Today, however, thanks to digital platforms, we have an alternative to the traditional worksheet. In our proposals for kindergarten and elementary school, we set this digital practice through the Innovamat app. In secondary school, on the other hand, we approach it through the Classroom Manager. This allows us to replace worksheets with an environment that puts technology at the service of teachers and students.

 

What advantages does technology offer us?

The role of technology as a vehicle for bringing practice into the classroom goes beyond a change in format: it is not simply a matter of disguising lists of repetitive sections to make them more digestible on the screen. At Innovamat, we understand technology as a much richer opportunity.

First, digital practice allows us to control the time variable. That is, we can limit the response time, or measure the time a student spends on a certain section and act accordingly.

Secondly, it allows us to personalize learning: the platform offers an itinerary where the progression of the sections responds to what the student does, with corrections in real time, which limits repetition to the indispensable minimum. In addition, if the student makes a mistake, the digital practice offers very well-thought-out aids from a learning point of view, which are difficult to manage with the whole group when faced with a conventional worksheet.

Thirdly, the possibilities in the dynamic environment offered by digital practice make it possible to practice content that is difficult to present on paper. 3D visualization, angle estimation and integer positioning on the number line are just three examples of content that are particularly beneficial.

Fourth, the teacher is spared the correction and has reports on each of the students. Cecilia Calvo, one of our teaching and learning mentors, is using the digital practice with her students this year and explains that “Although the reports are not enough to assess competencies, they offer me a faithful vision of which contents and procedures the students master the most, or where they have more difficulties. All of this helps me to better plan the following sessions and to think about how to introduce new content. Moreover, I have been able to verify that these reports are consistent with my observations and also with what I later corroborate when I do some written testing in the classroom.”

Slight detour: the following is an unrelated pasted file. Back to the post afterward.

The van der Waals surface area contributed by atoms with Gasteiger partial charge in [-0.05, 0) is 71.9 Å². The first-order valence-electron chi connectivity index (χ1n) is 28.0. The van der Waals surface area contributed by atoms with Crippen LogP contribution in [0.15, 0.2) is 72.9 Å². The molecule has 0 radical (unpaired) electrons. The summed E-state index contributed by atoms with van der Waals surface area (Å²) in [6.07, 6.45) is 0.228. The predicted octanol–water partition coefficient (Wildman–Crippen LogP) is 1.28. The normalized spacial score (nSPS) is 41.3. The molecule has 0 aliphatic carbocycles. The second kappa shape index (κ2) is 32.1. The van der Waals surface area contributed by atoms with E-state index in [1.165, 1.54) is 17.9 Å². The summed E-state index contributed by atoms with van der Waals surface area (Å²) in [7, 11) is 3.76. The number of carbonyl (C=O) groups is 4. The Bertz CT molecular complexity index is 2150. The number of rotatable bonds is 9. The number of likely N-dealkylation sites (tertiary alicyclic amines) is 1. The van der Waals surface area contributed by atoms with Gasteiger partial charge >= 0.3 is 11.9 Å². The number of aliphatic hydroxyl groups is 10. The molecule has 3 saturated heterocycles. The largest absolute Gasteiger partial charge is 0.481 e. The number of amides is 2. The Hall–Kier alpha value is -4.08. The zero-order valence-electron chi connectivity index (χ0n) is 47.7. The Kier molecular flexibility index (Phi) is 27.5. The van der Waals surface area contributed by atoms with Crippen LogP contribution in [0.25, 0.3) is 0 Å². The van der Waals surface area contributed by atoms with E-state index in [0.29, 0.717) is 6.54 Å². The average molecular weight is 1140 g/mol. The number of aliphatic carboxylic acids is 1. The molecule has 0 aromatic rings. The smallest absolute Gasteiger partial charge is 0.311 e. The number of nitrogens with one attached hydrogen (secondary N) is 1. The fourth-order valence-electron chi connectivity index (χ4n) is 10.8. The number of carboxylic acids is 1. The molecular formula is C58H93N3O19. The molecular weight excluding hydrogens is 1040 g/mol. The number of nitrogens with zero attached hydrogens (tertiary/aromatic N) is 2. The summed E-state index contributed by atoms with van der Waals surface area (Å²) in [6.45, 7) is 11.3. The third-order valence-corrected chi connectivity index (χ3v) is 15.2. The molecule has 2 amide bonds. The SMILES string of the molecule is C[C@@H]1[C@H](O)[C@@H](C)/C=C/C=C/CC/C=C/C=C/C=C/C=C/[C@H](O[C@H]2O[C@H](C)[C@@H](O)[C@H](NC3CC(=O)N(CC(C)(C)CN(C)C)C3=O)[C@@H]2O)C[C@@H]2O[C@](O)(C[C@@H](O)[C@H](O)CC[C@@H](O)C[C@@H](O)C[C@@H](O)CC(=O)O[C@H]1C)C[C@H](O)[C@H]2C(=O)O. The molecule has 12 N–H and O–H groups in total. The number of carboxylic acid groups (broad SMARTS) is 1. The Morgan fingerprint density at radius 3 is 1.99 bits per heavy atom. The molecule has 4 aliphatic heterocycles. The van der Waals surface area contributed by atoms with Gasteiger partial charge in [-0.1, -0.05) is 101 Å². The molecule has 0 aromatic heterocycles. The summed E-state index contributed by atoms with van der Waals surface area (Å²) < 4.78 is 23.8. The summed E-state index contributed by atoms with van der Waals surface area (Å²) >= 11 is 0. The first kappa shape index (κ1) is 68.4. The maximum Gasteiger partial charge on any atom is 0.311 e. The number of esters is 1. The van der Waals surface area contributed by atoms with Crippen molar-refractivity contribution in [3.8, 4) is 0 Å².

Finally, we cannot underestimate the fact that digital practice involves working in an environment that is more attractive to the learner and not on a worksheet. In fact, we have observed that the vast majority of students who use them every week are more motivated and eager to practice. “Students don’t forgive me for skipping digital practice,” adds Cecilia. “With the same old worksheets as ever, I wasn’t as successful.”

  • Albert Vilalta Riera

    Trained Engineer and a vocational Mathematics Professor. Currently he is a professor in the Education department of the Universidad Autónoma de Barcelona and is finishing a doctorate in Mathematics Education. He combines his university roles with teacher trainings and, above all, his investigation, communication and conceptualization responsibilities in the education department of Innovamat.